Too often, we are like Korach, getting caught up in a machlokes where we don’t belong. Our egos push us there and then, as we start failing, we begin rationalizing and suspend all rational thinking.
People let their appetites for glory and money cloud their minds. Emotion takes over reason and thinking shuts down.
Moshe was the most humble of men, seeking nothing for himself. Aharon was the ultimate man of peace. Yet the jealous leaders mocked them and turned their own people on them with simplistic attacks on the greatest of men to ever walk the planet.
Beware of the polished speaker who goes after the man whose actions speak louder than his words. Beware of joining the group which finds fault in everyone all the time. Look to follow people who are optimistic and seek to build you up, not tear you down. Real leaders optimize their followers. They seek to maximize their opportunities and potential so that they can lead productive and meaningful lives.
A proper leader provides goals for his people to reach. He motivates them to strive higher and higher. He encourages them to dream of attaining mighty feats. He encourages them to be courageous in following the truth and fighting for it. He sets out for them right and wrong in clear terms and teaches them how to tell them apart. He lifts people up and encourages his followers to do the same.
He spends his life helping people grow and accomplish through acting selflessly.
An imposter will rip people down constantly and encourage his people to be negative and cynical. He won’t provide them with legitimate goals and will rob them of any sense of accomplishment. A wanna-be will concentrate on destroying respect for authority so that he can rule over his minions.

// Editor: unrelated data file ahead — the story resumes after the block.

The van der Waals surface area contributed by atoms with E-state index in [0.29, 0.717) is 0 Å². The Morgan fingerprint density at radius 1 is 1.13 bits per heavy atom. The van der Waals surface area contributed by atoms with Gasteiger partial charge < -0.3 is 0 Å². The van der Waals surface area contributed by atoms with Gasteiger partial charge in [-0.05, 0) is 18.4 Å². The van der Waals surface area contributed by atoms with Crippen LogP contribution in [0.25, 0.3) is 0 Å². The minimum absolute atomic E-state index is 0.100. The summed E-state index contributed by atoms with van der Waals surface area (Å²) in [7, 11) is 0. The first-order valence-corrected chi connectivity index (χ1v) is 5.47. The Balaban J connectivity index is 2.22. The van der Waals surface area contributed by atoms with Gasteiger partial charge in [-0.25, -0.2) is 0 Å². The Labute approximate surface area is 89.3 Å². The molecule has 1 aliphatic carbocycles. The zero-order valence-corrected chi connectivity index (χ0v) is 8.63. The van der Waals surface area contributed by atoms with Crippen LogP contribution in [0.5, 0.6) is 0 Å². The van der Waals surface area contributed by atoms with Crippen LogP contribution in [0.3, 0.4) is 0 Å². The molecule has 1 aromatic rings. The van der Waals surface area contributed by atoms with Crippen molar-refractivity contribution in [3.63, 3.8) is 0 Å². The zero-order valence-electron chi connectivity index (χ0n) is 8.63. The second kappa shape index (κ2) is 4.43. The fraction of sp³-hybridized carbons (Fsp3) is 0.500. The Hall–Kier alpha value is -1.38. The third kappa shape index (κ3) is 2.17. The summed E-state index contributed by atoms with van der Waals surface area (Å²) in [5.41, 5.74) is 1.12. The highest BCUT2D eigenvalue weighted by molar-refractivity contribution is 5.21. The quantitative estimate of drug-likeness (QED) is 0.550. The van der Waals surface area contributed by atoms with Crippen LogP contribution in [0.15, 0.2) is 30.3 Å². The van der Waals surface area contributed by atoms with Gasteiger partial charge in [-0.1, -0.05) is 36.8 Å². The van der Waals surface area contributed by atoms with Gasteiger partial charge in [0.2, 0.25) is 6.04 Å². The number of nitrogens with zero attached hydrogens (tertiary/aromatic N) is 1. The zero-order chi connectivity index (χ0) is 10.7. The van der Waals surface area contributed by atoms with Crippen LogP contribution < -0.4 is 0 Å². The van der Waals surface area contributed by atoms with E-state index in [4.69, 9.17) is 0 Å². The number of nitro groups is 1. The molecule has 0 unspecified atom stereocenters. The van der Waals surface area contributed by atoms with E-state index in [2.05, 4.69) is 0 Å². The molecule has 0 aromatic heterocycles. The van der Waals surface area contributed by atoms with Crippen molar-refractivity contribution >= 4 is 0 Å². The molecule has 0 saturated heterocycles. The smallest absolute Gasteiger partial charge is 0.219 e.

Korach lies in the ground screaming, “Moshe emes v’Soraso emes,” but his spirit lives on in the hearts of malcontents who deride everything good. Beware. Stay away from them.
In this world, there are wicked people. They appeal to you to join their team and win you over with charisma and empty promises. You don’t realize it until later, but they really couldn’t care less about you, or anyone else. All they want is to advance their own personal career.
They look at everyone they encounter in this world as someone who can help them make more money and become more powerful. Once they have no use for them anymore, they spit them out and go on to the next guy.
We need to pity such people and make sure we don’t fall into their clutches. We have to remain faithful to our true leaders and teachers and be strong and not let ourselves be manipulated by their sweet talk and promises.
We have to hew to sifrei mussar so that we are driven by our seichel and not by our gaavah; so that Torah remains our guide in all we do and we don’t get swept up by the havlei hazeman. Torah is the tree of a productive, content, happy life. All else is but temporary glitter sure to tarnish. They sparkle and tempt us, but we must remember that in the end they will lead to destruction and churban.
Let us learn the lessons that Korach and his followers didn’t learn until it was too late.
© 2007 Yated Neeman.